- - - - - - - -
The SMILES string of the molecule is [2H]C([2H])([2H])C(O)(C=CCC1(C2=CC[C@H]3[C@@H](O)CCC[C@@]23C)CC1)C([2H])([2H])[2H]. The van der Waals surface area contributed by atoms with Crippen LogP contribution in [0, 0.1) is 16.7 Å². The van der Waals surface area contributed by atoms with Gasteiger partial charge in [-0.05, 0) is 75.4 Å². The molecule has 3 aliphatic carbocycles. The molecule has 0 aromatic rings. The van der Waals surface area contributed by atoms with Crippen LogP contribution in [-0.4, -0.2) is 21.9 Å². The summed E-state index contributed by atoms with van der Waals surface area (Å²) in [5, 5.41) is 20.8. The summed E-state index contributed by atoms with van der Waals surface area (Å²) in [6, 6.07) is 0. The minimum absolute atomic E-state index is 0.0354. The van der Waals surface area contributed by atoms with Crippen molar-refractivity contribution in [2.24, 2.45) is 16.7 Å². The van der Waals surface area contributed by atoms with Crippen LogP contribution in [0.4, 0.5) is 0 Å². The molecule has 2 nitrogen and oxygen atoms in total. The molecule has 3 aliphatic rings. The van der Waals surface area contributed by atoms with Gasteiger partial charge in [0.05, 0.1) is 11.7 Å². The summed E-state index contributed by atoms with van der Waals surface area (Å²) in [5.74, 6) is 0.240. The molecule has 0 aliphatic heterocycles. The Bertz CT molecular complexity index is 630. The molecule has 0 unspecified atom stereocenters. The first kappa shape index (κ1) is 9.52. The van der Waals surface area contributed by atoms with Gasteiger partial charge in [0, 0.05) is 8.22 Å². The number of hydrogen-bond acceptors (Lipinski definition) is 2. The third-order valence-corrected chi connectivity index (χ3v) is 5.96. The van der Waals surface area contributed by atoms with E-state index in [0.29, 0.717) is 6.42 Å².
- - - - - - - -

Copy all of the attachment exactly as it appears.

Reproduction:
The SMILES string of the molecule is [2H]C([2H])([2H])C(O)(C=CCC1(C2=CC[C@H]3[C@@H](O)CCC[C@@]23C)CC1)C([2H])([2H])[2H]. The van der Waals surface area contributed by atoms with Crippen LogP contribution in [0, 0.1) is 16.7 Å². The van der Waals surface area contributed by atoms with Gasteiger partial charge in [-0.05, 0) is 75.4 Å². The molecule has 3 aliphatic carbocycles. The molecule has 0 aromatic rings. The van der Waals surface area contributed by atoms with Crippen LogP contribution in [-0.4, -0.2) is 21.9 Å². The summed E-state index contributed by atoms with van der Waals surface area (Å²) in [5, 5.41) is 20.8. The summed E-state index contributed by atoms with van der Waals surface area (Å²) in [6, 6.07) is 0. The minimum absolute atomic E-state index is 0.0354. The van der Waals surface area contributed by atoms with Crippen molar-refractivity contribution in [2.24, 2.45) is 16.7 Å². The van der Waals surface area contributed by atoms with Crippen LogP contribution in [0.4, 0.5) is 0 Å². The molecule has 2 nitrogen and oxygen atoms in total. The molecule has 3 aliphatic rings. The van der Waals surface area contributed by atoms with Gasteiger partial charge in [0.05, 0.1) is 11.7 Å². The summed E-state index contributed by atoms with van der Waals surface area (Å²) in [5.74, 6) is 0.240. The molecule has 0 aliphatic heterocycles. The Bertz CT molecular complexity index is 630. The molecule has 0 unspecified atom stereocenters. The first kappa shape index (κ1) is 9.52. The van der Waals surface area contributed by atoms with Gasteiger partial charge in [0, 0.05) is 8.22 Å². The number of hydrogen-bond acceptors (Lipinski definition) is 2. The third-order valence-corrected chi connectivity index (χ3v) is 5.96. The van der Waals surface area contributed by atoms with E-state index in [0.29, 0.717) is 6.42 Å².